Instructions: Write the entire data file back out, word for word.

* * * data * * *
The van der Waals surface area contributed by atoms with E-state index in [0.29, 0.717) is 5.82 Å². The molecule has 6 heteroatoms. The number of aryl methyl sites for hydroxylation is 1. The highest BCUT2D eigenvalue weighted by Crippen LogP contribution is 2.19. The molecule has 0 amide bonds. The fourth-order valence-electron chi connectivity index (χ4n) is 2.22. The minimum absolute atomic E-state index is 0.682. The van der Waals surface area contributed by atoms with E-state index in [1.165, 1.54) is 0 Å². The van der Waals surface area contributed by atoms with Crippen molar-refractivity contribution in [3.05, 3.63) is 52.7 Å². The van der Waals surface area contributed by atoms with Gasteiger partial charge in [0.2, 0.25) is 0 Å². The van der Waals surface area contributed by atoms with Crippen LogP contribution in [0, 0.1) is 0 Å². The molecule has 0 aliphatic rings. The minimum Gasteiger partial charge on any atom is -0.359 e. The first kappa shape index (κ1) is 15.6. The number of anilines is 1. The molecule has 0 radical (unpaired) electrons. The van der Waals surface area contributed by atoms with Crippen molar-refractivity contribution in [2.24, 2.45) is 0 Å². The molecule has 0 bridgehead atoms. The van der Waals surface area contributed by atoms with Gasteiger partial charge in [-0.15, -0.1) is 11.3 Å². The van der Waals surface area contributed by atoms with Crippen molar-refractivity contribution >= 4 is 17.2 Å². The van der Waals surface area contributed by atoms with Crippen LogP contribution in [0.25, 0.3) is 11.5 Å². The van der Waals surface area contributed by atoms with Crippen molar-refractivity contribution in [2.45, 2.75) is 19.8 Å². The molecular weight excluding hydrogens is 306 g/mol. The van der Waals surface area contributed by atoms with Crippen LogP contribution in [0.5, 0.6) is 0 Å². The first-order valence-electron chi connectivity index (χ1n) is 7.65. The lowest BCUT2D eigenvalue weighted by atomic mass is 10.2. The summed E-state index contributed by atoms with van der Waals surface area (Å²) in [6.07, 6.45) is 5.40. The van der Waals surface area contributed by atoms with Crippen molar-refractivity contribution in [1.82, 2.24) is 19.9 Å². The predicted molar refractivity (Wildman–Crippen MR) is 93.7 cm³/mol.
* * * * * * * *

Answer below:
The van der Waals surface area contributed by atoms with E-state index in [0.29, 0.717) is 5.82 Å². The molecule has 6 heteroatoms. The number of aryl methyl sites for hydroxylation is 1. The highest BCUT2D eigenvalue weighted by Crippen LogP contribution is 2.19. The molecule has 0 amide bonds. The fourth-order valence-electron chi connectivity index (χ4n) is 2.22. The minimum absolute atomic E-state index is 0.682. The van der Waals surface area contributed by atoms with E-state index in [1.165, 1.54) is 0 Å². The van der Waals surface area contributed by atoms with Crippen molar-refractivity contribution in [3.05, 3.63) is 52.7 Å². The van der Waals surface area contributed by atoms with Gasteiger partial charge in [0.2, 0.25) is 0 Å². The van der Waals surface area contributed by atoms with Crippen LogP contribution in [0, 0.1) is 0 Å². The molecule has 0 aliphatic rings. The minimum Gasteiger partial charge on any atom is -0.359 e. The first kappa shape index (κ1) is 15.6. The number of anilines is 1. The molecule has 0 radical (unpaired) electrons. The van der Waals surface area contributed by atoms with Crippen molar-refractivity contribution in [2.24, 2.45) is 0 Å². The molecule has 0 bridgehead atoms. The van der Waals surface area contributed by atoms with Gasteiger partial charge in [-0.15, -0.1) is 11.3 Å². The van der Waals surface area contributed by atoms with Crippen molar-refractivity contribution >= 4 is 17.2 Å². The van der Waals surface area contributed by atoms with Crippen LogP contribution in [0.25, 0.3) is 11.5 Å². The van der Waals surface area contributed by atoms with Crippen molar-refractivity contribution in [2.45, 2.75) is 19.8 Å². The molecular weight excluding hydrogens is 306 g/mol. The van der Waals surface area contributed by atoms with Crippen LogP contribution in [0.5, 0.6) is 0 Å². The first-order valence-electron chi connectivity index (χ1n) is 7.65. The lowest BCUT2D eigenvalue weighted by atomic mass is 10.2. The summed E-state index contributed by atoms with van der Waals surface area (Å²) in [6.07, 6.45) is 5.40. The van der Waals surface area contributed by atoms with Crippen molar-refractivity contribution in [1.82, 2.24) is 19.9 Å². The predicted molar refractivity (Wildman–Crippen MR) is 93.7 cm³/mol.